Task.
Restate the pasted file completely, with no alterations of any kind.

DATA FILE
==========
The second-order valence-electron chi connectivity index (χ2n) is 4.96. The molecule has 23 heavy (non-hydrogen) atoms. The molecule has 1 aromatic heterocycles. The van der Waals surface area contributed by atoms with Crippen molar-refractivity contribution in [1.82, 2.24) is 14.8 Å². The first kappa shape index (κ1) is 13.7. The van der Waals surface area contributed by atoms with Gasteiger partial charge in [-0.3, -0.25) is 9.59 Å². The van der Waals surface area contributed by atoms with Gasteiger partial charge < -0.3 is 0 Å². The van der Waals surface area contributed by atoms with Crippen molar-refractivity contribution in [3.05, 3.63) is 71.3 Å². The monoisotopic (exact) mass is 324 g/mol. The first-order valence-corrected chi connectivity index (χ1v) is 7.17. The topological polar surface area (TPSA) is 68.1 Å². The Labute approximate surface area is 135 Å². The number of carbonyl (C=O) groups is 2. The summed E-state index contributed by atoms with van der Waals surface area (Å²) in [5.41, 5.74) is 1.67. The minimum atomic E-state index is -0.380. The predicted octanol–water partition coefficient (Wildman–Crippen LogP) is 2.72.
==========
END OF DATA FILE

The second-order valence-electron chi connectivity index (χ2n) is 4.96. The molecule has 23 heavy (non-hydrogen) atoms. The molecule has 1 aromatic heterocycles. The van der Waals surface area contributed by atoms with Crippen molar-refractivity contribution in [1.82, 2.24) is 14.8 Å². The first kappa shape index (κ1) is 13.7. The van der Waals surface area contributed by atoms with Gasteiger partial charge in [-0.3, -0.25) is 9.59 Å². The van der Waals surface area contributed by atoms with Gasteiger partial charge < -0.3 is 0 Å². The van der Waals surface area contributed by atoms with Crippen molar-refractivity contribution in [3.05, 3.63) is 71.3 Å². The monoisotopic (exact) mass is 324 g/mol. The first-order valence-corrected chi connectivity index (χ1v) is 7.17. The topological polar surface area (TPSA) is 68.1 Å². The Labute approximate surface area is 135 Å². The number of carbonyl (C=O) groups is 2. The summed E-state index contributed by atoms with van der Waals surface area (Å²) in [5.41, 5.74) is 1.67. The minimum atomic E-state index is -0.380. The predicted octanol–water partition coefficient (Wildman–Crippen LogP) is 2.72.